From the potential for electric vehicle growth to the role of corporates, experts joined a panel to discuss the progress of Houston's low-carbon energy initiatives. Photo by Katya Horner

Overheard: Here's where Houston's low-carbon efforts stand, according to the experts

eavesdropping online

Houston is moving the needle on low-carbon initiatives, as one panel agreed at the Center for Houston's Future's Low-Carbon Energy Innovation Summit.

The annual event, which is taking place virtually this year, was broken up into two days. The first installment focused on low-carbon markets on October 8. This week on October 15, the virtual programming will cover Houston's energy ecosystem.

While the day of low-carbon programming zeroed in on specifics within the subject, one panel zoomed out to check in on Houston's progress. Brett Perlman, president and CEO for the center for Houston's Future, moderated the discussion, which featured five energy experts. Here are some highlights from the panel.

“We’ve identified 200 companies in Houston that we would call energy 2.0 companies — solar, wind, energy stories, and other energy and clean tech companies. So, there’s already a lot happening.”

— Bob Harvey, president and CEO of the Greater Houston Partnership.

“While innovation and the energy transition are not the same thing, they are close cousins. Innovation is about change and new businesses and how they work with incumbent businesses, so when you think about the transition, you have to include both of them.”

— Barbara Burger, Chevron's vice president of innovation and president of Chevron Technology Ventures.

“Hurricane Harvey was a point where so much changed. Everything I do in my job changed. We went from climate being talked about discretely to something we can’t not talk about. It’s in every conversation whether we like it or not.”

— Lara Cottingham, chief of staff and chief sustainability officer for the city of Houston.

“This is a global challenge, but Houston is a global leader. We really want to be hands on and tackle this to keep Houston in that leadership role.”

— Cottingham continues.

“Houston has the engineering expertise and experience doing energy at scale. Frankly, we need that set of expertise at the table.”

— Emily Reichert, CEO of Greentown Labs, which recently expanded to Houston.

“We’d like to see 30 percent of new vehicle sales be electric vehicles by 2030. I think we’ll get there much sooner.”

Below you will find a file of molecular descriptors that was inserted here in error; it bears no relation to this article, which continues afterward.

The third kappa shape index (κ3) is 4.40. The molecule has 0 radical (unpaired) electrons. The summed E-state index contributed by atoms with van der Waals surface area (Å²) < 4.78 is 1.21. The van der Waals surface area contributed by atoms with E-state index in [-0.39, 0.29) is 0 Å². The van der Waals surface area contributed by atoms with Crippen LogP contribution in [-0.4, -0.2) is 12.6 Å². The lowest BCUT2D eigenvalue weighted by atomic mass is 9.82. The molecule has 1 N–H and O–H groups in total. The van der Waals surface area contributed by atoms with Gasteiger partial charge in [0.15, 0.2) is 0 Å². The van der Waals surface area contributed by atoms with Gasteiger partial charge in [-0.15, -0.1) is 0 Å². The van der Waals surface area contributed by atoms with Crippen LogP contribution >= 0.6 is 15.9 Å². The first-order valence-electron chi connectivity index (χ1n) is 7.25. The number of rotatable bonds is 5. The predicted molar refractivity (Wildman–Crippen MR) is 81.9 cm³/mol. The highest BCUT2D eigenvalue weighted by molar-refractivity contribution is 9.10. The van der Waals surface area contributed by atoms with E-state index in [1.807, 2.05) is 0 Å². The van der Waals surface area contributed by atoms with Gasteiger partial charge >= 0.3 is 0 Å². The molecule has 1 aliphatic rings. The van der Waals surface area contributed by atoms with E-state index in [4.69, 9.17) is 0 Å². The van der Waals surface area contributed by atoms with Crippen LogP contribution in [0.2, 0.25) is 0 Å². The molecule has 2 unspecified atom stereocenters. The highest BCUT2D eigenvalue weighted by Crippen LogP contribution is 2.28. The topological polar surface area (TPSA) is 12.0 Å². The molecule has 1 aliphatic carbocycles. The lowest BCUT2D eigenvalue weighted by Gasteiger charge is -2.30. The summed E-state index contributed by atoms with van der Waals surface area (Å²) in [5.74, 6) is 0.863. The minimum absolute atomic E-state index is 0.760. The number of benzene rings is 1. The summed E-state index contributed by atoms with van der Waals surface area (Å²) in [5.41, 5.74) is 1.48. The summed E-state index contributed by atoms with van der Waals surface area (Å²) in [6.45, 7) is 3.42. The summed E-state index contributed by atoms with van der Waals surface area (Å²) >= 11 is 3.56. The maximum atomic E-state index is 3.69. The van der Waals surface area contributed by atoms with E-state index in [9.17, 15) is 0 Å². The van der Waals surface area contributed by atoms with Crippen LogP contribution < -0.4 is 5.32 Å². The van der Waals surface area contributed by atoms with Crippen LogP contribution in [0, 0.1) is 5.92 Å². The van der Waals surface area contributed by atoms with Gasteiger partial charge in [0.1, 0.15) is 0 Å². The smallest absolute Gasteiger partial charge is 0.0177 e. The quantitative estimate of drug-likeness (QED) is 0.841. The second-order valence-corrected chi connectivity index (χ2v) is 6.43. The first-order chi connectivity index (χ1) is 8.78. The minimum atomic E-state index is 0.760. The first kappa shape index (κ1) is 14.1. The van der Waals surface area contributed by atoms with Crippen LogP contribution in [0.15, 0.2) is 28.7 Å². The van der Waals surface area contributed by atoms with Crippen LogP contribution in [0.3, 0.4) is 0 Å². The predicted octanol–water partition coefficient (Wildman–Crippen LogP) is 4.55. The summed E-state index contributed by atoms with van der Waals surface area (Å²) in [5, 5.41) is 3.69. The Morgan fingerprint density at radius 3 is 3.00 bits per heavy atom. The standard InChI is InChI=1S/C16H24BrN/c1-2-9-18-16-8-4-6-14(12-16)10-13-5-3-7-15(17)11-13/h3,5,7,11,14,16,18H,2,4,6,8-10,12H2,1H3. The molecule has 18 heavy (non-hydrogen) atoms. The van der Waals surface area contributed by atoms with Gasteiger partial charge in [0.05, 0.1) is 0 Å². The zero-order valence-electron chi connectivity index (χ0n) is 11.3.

Chris George, president and executive director of EVolve Houston.

“Houston is very important and significant because of our relation to the port. Whether it’s looking at hydrogen trucking for long haul trips or looking at reducing logistics cost for manufacturing and assembly, Houston has everything to offer.”

George continues.

Ad Placement 300x100
Ad Placement 300x600

CultureMap Emails are Awesome

3 Houston innovators to know this week

who's who

Editor's note: Every week, I introduce you to three Houston innovators to know recently making headlines with news of innovative technology, investment activity, and more. This week's batch includes a podcast with a health tech founder, advice from an AI expert, and a cancer-fighting innovator.

Jessica Traver Ingram, CEO and co-founder of IntuiTap

Jessica Traver Ingram, CEO and co-founder of IntuiTap, joins the Houston Innovators Podcast to share her company's latest milestone. Photo courtesy of IntuiTap

Jessica Traver Ingram has been captivated by the intersection of physics and health care for most of her life, and that passion led her to contributing to the establishment of the Texas Medical Center's Biodesign Fellowship. After helping make the program a reality, Traver Ingram then participated in it as a fellow.

The program selects fellows and then lets them explore the TMC's member institutions to find ways to innovate within unmet clinical needs, and the inefficiency and challenges with placing epidurals and lumbar punctures caught Traver Ingram and her cohort's eye. The process relies completely on the health care practitioner's ability to feel the spine with their fingers to make the injection.

"We kept watching the inefficiencies of these procedures, and everyone was like, 'you're right, we don't really know why we do it this way,'" Traver Ingram says on the Houston Innovators Podcast. "It's really cool to be outsiders watching and observing, because you just see things other people don't see — and that's in any industry."

With that, IntuiTap was born. Traver Ingram describes its tool, the VerTouch, as a "stud finder for the spine." After years of growing the company, she can also now call it FDA-approved. Read more.


Kelsey Ruger, chief technology and product officer for Hello Alice

AI's true potential lies in its ability to enhance human capabilities, not replace them. Photo courtesy

Ready or not, artificial intelligence is coming. In fact, it's already affecting the workforce.

"With its ability to automate tasks, analyze large amounts of data, and provide detailed insights, AI offers an enormous opportunity for businesses of all sizes," writes Kelsey Ruger, chief technology and product officer for Hello Alice, in a guest column. "However, realizing this potential requires a strategic approach that positions AI as a powerful partner, rather than a replacement for human ingenuity."

Ruger shares how business can unlock AI's full potential via automation, augmentation, and autonomy. Read more.

Katy Rezvani, professor of stem cell transplantation and cellular therapy at MD Anderson Cancer Center